Among the report’s recommendations for legislators is to “Establish and enforce uniform statewide standards for all diversion programs and alternatives to incarceration.”
Ward agrees, and said the state has “a sporadic nature of diversion programs. Some counties that work great, some not so much. Some, it’s a pay-to-play system.”
“I do think some of these are absorbing, so I think Appleseed was correct on that,” Ward said.
Ward also said there needs to be more uniformity among the many different specialized courts and referral programs, and he agrees with the report’s finding that there needs to be more transparency on the outcomes of such programs.
Read the full report here.
Among the the reports findings are:
Disturbing Racial Disparities
In 2018, the Alabama Department of Corrections had 20,585 inmates in its custody population. Of those, 43 percent were white, while 56 percent were black.
The same year the population of Community Corrections programs was nearly 60 percent white and 40 percent black.
“The disparity between the racial demographics of the population in custody, who must bear the violence, danger, and misery of Alabama’s prisons, and the racial demographics of those in Community Corrections, who enjoy a measure of liberty, is striking,” the report reads.
In Baldwin County, 18 months in a pretrial diversion program can cost a person $3,010.
The report notes that in Lee County, traffic cases can be disposed of through pretrial diversion for $673, DUIs are $1,183, while felony drug offenses cost $1,713.
“Participants deemed poor enough for an appointed attorney can be required to pay an additional $500 in appointed attorneys fees, pushing the total cost for a felony above $2,000,” the report reads.
Of those polled by researchers 57 percent said they’d gone without food to pay to remain in the programs, 30 percent said they’d forgone paying on medical bills or for medication to do so and 12 percent said they failed to pay child support due to the costly programs.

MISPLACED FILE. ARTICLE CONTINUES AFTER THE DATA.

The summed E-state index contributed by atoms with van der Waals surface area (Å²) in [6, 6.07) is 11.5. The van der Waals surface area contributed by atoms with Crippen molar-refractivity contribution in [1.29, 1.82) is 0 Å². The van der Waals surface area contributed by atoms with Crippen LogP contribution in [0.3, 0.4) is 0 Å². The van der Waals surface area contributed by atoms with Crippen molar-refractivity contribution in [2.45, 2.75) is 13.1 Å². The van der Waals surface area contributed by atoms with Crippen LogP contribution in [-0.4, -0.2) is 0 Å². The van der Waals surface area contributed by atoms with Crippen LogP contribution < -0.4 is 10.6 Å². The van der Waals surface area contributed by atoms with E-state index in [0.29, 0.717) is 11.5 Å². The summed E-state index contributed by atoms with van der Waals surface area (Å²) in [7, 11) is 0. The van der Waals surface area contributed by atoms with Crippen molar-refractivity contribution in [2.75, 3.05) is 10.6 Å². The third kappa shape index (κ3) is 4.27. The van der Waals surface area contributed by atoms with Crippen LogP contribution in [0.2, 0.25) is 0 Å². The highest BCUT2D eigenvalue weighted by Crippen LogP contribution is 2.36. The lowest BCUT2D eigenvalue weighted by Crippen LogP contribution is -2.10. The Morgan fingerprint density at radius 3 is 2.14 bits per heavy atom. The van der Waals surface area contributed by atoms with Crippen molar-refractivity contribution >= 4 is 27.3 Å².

“42% admitted to committing a crime to pay diversion costs and fees; 29% sold drugs; 24% stole,” the report reads.
Lack of data, roadblocks to success
“Alabama does not maintain any data on drug courts. The state does not maintain information about demographics, cost to participants, criminal charges, recidivism rates, length of time in drug court before graduation or termination, or any other data that would permit researchers, legislators, judges or anyone else to assess the efficacy of its drug courts.”
Researchers noted in the report that there is an employee of the Administrative Office of Courts who is doing some of that research, but that it’s unclear if that data, if completed, will be made public.
The difficulty of getting to required drug court appearances is exacerbated because “people are required to plead in to and attend drug courts in the jurisdiction where they are charged, not the jurisdiction where they live.”
One man, whom researchers witnessed at a drug court in Marengo County, had to drive from his home in Etowah County to get to the court, a 364-mile round trip.
“For drug court participants who don’t have licenses or who lack access to a vehicle of their own, this is a terrible obstacle, even an impossible one,” the report reads.